Now, a green wall doesn’t equal a green wall! As I also found that the best insulation is achieved when the plant is not touching the wall directly, but rather grows at a distance between 7 and 15cm away from the wall, depending on the exposure of the wall to cross winds and the thickness of the layer of foliage. It can get very complicated if one digs too deep, but it’s also interesting, and an exciting project!

Close up of the hook and cage support

Another good reason for the plant not climbing on the wall directly is that clinging climbers (with suction roots) can and will damage the mortar of your house. They can cause permanent cracks, mortar to be pushed out from between the bricks, and of course, the unsightly lines the suction roots leave if you decide to remove them.

Now that we have decided to put a climbing frame onto the wall, which type of frame is best? My preference are modular steel cable systems that can be arranged around any size of wall and number of doors and windows (see link for how it works and where to order). They don’t add too much material weight either, compared to a wooden frame. Other examples of what the finished product may look like can be found here. There are, of course, other options.

One thing to be mindful of is not to have any strong, horizontal supports until about 2m of height, for security reasons. I will use thin wire lengths wrapped around the holds, up to 2m height, strong enough to hold the weight of the plant but not strong enough to hold the weight of a person. The diagram below gives an idea of what that means in planning the construction of the frame.

Karin’s diagram showing how the living wall will be supported

The last thing to consider is which plant to use and whether you prefer it to shed its leaves in winter, or be evergreen. There are also plants that have flowers and berries, but that can be poisonous or at the very least cause rashes when trimmed (such as the Virginian Creeper). One of the most important considerations for me, is that my brick wall is a bit aged and I must avoid any suction root getting near it at all cost, even if just by accident when they grow past the frame intended for them to climb on. So I am choosing a climber that twines around objects (my climbing frame). But it’s personal preference and you may like to use clinging climbers, especially if you are keen to get the wall green quickly- those guys grow fast! There is a plethora of web pages out there telling you about climbing plants (a good example from the RHS here).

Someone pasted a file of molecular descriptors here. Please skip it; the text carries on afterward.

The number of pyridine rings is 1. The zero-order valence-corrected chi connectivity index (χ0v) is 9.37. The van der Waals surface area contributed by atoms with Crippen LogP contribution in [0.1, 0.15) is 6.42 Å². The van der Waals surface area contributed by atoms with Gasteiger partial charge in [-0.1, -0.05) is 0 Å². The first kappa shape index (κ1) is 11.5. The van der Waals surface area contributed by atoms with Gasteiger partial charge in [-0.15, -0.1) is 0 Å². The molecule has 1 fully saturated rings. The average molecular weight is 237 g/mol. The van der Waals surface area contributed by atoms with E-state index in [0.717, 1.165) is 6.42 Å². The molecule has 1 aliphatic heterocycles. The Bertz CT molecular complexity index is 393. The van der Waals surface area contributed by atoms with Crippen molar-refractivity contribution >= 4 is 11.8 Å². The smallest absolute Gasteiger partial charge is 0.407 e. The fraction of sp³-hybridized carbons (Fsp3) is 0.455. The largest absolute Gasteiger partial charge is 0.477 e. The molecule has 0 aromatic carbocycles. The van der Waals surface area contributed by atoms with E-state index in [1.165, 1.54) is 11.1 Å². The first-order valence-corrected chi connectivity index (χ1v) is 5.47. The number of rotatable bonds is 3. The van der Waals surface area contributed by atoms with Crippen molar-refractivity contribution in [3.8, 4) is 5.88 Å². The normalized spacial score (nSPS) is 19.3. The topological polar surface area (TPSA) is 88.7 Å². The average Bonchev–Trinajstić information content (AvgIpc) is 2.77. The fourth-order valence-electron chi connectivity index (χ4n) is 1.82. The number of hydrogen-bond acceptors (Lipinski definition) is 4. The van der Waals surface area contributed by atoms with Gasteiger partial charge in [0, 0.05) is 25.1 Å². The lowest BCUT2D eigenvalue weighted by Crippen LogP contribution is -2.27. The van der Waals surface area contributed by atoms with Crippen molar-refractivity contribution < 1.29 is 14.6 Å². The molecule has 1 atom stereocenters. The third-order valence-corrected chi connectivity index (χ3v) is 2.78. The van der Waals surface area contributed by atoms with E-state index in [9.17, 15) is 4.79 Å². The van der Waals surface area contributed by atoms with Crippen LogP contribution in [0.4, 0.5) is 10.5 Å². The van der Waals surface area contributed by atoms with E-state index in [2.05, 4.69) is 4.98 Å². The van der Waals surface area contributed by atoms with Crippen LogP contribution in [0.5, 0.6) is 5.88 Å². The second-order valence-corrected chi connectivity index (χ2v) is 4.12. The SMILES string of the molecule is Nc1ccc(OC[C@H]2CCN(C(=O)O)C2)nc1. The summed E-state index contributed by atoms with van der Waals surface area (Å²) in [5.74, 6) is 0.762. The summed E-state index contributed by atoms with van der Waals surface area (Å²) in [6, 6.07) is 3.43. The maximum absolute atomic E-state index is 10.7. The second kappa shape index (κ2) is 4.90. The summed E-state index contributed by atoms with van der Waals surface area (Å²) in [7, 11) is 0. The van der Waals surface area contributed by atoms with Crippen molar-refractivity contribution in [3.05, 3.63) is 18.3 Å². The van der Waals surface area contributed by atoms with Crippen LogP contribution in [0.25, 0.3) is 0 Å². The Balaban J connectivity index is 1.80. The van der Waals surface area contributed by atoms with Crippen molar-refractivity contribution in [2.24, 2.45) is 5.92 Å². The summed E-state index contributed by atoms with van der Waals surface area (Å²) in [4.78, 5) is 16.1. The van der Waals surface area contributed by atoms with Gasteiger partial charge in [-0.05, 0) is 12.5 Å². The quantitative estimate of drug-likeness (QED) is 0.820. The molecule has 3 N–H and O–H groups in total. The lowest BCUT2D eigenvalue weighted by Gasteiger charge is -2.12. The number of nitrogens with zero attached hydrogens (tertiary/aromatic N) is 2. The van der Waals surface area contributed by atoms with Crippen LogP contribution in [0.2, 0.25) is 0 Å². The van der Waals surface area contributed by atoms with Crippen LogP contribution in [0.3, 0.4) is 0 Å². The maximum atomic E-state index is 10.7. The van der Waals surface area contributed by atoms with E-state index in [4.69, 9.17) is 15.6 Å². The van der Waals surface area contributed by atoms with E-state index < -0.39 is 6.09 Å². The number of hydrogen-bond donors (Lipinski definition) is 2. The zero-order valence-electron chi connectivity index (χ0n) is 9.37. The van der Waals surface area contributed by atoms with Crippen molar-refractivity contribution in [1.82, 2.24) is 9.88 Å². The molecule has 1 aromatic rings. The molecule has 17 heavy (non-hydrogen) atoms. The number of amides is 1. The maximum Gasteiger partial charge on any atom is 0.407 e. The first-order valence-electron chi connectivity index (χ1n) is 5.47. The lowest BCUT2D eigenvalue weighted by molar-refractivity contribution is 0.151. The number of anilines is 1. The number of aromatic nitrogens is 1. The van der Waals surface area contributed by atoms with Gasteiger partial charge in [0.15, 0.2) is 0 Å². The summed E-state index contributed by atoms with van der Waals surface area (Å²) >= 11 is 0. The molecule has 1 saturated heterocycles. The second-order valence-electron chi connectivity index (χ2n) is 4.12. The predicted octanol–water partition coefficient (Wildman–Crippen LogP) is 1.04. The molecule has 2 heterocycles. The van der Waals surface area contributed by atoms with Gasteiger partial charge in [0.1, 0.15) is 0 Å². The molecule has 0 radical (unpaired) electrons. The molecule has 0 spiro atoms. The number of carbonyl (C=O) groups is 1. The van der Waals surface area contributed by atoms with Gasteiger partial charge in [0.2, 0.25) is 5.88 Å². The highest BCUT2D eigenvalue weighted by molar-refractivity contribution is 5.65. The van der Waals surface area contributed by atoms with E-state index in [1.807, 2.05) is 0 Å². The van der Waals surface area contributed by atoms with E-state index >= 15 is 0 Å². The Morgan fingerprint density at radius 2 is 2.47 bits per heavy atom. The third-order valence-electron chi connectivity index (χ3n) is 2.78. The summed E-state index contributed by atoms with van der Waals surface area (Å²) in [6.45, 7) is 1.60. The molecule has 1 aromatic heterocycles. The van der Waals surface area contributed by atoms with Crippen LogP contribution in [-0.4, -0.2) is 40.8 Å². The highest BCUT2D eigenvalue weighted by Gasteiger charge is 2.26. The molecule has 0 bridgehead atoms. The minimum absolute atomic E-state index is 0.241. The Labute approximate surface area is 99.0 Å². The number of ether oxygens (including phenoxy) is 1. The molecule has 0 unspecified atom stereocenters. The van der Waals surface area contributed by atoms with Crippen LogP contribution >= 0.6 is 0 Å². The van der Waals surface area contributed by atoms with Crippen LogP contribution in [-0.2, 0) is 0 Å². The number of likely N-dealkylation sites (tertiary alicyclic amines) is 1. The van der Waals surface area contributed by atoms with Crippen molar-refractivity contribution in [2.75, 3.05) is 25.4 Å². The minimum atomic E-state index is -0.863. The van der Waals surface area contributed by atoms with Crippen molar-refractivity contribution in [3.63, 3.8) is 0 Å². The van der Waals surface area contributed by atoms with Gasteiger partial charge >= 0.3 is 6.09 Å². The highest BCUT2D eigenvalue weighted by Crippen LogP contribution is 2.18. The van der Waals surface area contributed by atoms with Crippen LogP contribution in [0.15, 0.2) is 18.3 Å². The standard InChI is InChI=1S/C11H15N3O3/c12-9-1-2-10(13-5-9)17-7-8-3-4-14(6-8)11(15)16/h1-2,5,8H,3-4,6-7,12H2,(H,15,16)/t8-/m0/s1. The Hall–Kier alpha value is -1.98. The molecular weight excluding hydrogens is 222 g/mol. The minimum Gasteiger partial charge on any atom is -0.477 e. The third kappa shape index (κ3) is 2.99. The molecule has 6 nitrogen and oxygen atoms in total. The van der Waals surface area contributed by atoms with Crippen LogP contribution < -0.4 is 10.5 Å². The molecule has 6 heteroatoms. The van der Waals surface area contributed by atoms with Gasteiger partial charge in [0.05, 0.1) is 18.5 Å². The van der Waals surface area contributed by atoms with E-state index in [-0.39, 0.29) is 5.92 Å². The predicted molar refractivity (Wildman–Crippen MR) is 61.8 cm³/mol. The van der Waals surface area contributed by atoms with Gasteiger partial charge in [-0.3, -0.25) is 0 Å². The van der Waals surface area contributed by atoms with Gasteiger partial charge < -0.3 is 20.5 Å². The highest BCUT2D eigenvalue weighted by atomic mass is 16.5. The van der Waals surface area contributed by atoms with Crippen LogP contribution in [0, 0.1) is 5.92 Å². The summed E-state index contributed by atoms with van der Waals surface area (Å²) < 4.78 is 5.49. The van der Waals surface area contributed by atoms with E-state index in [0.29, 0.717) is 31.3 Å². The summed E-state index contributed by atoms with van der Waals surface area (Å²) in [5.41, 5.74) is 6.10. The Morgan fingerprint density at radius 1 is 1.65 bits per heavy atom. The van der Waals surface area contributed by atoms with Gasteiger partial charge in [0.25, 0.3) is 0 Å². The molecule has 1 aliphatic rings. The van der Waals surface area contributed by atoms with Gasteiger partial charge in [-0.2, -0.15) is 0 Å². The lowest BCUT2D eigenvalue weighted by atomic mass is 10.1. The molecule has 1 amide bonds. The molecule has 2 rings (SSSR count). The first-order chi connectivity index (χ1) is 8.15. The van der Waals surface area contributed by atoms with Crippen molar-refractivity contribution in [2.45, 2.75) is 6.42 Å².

Remember these key items to consider when choosing your plant:

  • can the plant grow as high as your wall;
  • what are its requirements for soil and light;
  • how long it may take the plant to get the coverage you need; and
  • maintenance – the faster they grow, the more trimming you will need to do once the whole area is covered, to keep things under control.

I am planning to have the frame installed early next year by my trusted local man-with-a-ladder. We will measure the wall together and I will then order the steel ropes and fixings. We’ll figure out how closely meshed the wires have to be to support the plant best, too. As I currently don’t have any soil near that wall, and do not fancy watering plant pots for the rest of my life, I will ask said man to dig a trench into my driveway next to the wall, and I will then fill it with soil. That fits in with project number two: redoing the driveway and getting an electrical charging point installed for project number three – getting an electrical vehicle!

Planet Woking would like to thank Karin for taking the time to put this inspiring case study together. If you have any questions, please get in touch via the Planet Woking email address: